The spot “takes viewers on a ride through Olympic history [which] cleverly juxtaposes medal-biting images with shots of fans across the world biting into McDonald’s Chicken McNuggets.” The first 45 seconds or so of the 60 second spot are given to a well-produced homage to Olympic history. When athletes start biting their medals, the text “The greatest victories are celebrated with a bite” appears on screen, followed by shots of people digging into their McNuggets. It’s well executed, even if the idea of likening winning a gold medal to biting into a meal made of molded leftover chicken parts is quite the stretch. Credits after the jump. Read more

McGarryBowen’s Super Bowl Spot for Pizza Hut Features ‘Professional Baby’

In other pizza-related campaign news, what is a professional baby? How does one go about becoming a professional baby? At what point does an amateur baby turn professional? These and other questions come to mind after watching mcgarrybowen’s “Baby Waterskiing” spot from their #GoForGreatness campaign.

The YouTube inspired spot, which Whitehouse Post editors Tim Warmanen and Carlos Lowenstein sliced together for Pizza Hut’s YouTube-inspired “Go For Greatness” Super Bowl campaign (which also features the spot “Grandma Drummer”) shows several seconds of a baby named Ryder waterskiing before flashing the warning “Do not attempt. Professional baby.” At this point it becomes hard to pay attention to the rest of the ad, which promotes Pizza Hut’s new hand-tossed pizza, because how you can you not dwell on the “professional baby” disclaimer? The 30 second ad ends by inviting viewers to “Upload your greatness” to Pizza Hut’s YouTube page. Especially if you have a professional baby in the house. Stick around for “Grandma Drummer” and credits after the jump. Read more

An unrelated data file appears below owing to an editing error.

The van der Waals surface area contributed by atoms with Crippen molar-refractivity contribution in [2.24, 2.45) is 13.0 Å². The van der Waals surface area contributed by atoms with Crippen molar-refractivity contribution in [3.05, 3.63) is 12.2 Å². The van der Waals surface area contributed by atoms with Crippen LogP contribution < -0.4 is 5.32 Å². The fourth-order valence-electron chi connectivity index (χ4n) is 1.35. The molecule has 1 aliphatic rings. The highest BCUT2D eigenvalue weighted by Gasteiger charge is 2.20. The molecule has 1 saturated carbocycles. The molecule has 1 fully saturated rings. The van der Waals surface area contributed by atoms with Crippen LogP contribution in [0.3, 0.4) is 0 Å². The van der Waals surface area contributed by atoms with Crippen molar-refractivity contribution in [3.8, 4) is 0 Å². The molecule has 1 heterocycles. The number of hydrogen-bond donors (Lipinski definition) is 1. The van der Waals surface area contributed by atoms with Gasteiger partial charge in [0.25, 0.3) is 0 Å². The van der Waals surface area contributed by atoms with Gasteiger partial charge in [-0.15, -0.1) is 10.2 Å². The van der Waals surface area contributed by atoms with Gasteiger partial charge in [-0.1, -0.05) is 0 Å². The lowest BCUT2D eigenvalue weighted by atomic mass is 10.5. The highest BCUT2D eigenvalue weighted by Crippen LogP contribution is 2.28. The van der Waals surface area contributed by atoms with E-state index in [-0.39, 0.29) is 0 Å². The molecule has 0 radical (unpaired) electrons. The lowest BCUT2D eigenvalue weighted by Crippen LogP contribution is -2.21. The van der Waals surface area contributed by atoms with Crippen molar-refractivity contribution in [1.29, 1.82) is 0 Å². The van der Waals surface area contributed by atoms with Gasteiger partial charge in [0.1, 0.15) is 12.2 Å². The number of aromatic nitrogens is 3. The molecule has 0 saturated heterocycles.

McDonald’s Fries are Now a Drowning Hazard

From Leo Burnett Chicago, prodco O Positive, and a director known only as “Kenny” comes the above TV spot for McDonald’s very addictive french fries.

The spot opens on a familiar scene–one we’ve seen on countless greeting cards, stamps and Bic lighters–a boy and his older male friend fishing at the ol’ pond created by hazardous waste runoff from the power plant half-a-mile upstream. Realize, of course, that the duo is not going to eat its catch, as the two picked up some Filet-O-Fish sandwiches before the trip to ensure each has his recommended daily intake of Omega 3 fatty acids. I mean, you don’t actually expect them to eat dirty ol’ fish from the dirty ol’ pond, do you?

Much to his companion’s disdain, the boy opts to use a McDonald’s french fry over watching another worm writhe to death at the end of his hook. This inevitably attracts some employees from the power plant upstream (and one guy who takes cycling too seriously) to the addictive fries, their deaths weighing heavy on the boy’s conscience and causing him to develop an irrational, debilitating fear of ponds and small lakes. The boy learns a lesson that most of us have also learned the hard way: The “Best Fries on the Planet” are not toys.

Credits after the jump.